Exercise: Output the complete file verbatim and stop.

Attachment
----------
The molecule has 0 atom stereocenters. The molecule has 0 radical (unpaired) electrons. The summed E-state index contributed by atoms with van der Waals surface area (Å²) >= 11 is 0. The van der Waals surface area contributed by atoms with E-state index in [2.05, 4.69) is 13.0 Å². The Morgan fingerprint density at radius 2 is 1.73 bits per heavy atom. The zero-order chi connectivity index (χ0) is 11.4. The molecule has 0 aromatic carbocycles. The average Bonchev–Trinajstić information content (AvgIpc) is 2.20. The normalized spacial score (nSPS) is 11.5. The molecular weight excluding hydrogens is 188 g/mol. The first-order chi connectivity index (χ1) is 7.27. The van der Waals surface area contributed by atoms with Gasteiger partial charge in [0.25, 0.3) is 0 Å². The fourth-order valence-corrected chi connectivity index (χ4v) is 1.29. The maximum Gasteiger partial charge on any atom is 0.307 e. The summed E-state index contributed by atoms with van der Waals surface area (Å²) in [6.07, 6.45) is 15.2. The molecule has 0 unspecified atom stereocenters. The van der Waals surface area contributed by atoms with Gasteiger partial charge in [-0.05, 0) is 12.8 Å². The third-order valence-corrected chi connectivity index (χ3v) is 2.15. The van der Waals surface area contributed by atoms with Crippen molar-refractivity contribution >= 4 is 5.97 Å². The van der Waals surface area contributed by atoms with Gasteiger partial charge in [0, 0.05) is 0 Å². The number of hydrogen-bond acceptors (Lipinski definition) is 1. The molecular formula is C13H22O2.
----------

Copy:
The molecule has 0 atom stereocenters. The molecule has 0 radical (unpaired) electrons. The summed E-state index contributed by atoms with van der Waals surface area (Å²) >= 11 is 0. The van der Waals surface area contributed by atoms with E-state index in [2.05, 4.69) is 13.0 Å². The Morgan fingerprint density at radius 2 is 1.73 bits per heavy atom. The zero-order chi connectivity index (χ0) is 11.4. The molecule has 0 aromatic carbocycles. The average Bonchev–Trinajstić information content (AvgIpc) is 2.20. The normalized spacial score (nSPS) is 11.5. The molecular weight excluding hydrogens is 188 g/mol. The first-order chi connectivity index (χ1) is 7.27. The van der Waals surface area contributed by atoms with Gasteiger partial charge in [0.25, 0.3) is 0 Å². The fourth-order valence-corrected chi connectivity index (χ4v) is 1.29. The maximum Gasteiger partial charge on any atom is 0.307 e. The summed E-state index contributed by atoms with van der Waals surface area (Å²) in [6.07, 6.45) is 15.2. The molecule has 0 unspecified atom stereocenters. The van der Waals surface area contributed by atoms with Gasteiger partial charge in [-0.05, 0) is 12.8 Å². The third-order valence-corrected chi connectivity index (χ3v) is 2.15. The van der Waals surface area contributed by atoms with Crippen molar-refractivity contribution >= 4 is 5.97 Å². The van der Waals surface area contributed by atoms with Gasteiger partial charge in [0, 0.05) is 0 Å². The number of hydrogen-bond acceptors (Lipinski definition) is 1. The molecular formula is C13H22O2.